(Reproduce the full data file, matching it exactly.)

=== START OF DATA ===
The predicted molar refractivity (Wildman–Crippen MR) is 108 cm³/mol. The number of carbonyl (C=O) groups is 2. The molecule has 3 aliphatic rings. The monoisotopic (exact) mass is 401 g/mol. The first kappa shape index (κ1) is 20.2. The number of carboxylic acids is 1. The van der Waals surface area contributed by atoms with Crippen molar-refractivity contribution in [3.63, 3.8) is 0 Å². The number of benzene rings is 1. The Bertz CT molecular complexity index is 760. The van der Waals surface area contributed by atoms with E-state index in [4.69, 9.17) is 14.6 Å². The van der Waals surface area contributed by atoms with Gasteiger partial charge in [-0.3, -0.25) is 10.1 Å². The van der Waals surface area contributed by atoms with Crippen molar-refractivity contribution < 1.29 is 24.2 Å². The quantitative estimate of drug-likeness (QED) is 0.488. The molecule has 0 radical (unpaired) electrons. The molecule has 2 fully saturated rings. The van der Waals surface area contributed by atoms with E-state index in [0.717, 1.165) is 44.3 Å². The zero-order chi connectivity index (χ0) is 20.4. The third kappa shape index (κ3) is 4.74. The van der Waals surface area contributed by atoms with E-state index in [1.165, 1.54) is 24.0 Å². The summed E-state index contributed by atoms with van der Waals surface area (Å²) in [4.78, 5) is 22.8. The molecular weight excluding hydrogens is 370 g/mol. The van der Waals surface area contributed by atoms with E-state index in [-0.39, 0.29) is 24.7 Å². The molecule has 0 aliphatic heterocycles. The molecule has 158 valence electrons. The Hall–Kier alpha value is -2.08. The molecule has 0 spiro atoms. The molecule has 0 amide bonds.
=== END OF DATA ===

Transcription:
The predicted molar refractivity (Wildman–Crippen MR) is 108 cm³/mol. The number of carbonyl (C=O) groups is 2. The molecule has 3 aliphatic rings. The monoisotopic (exact) mass is 401 g/mol. The first kappa shape index (κ1) is 20.2. The number of carboxylic acids is 1. The van der Waals surface area contributed by atoms with Crippen molar-refractivity contribution in [3.63, 3.8) is 0 Å². The number of benzene rings is 1. The Bertz CT molecular complexity index is 760. The van der Waals surface area contributed by atoms with E-state index in [4.69, 9.17) is 14.6 Å². The van der Waals surface area contributed by atoms with Gasteiger partial charge in [-0.3, -0.25) is 10.1 Å². The van der Waals surface area contributed by atoms with Crippen molar-refractivity contribution < 1.29 is 24.2 Å². The quantitative estimate of drug-likeness (QED) is 0.488. The molecule has 0 radical (unpaired) electrons. The molecule has 2 fully saturated rings. The van der Waals surface area contributed by atoms with E-state index in [0.717, 1.165) is 44.3 Å². The zero-order chi connectivity index (χ0) is 20.4. The third kappa shape index (κ3) is 4.74. The van der Waals surface area contributed by atoms with E-state index in [1.165, 1.54) is 24.0 Å². The summed E-state index contributed by atoms with van der Waals surface area (Å²) in [4.78, 5) is 22.8. The molecular weight excluding hydrogens is 370 g/mol. The van der Waals surface area contributed by atoms with E-state index in [-0.39, 0.29) is 24.7 Å². The molecule has 0 aliphatic heterocycles. The molecule has 158 valence electrons. The Hall–Kier alpha value is -2.08. The molecule has 0 spiro atoms. The molecule has 0 amide bonds.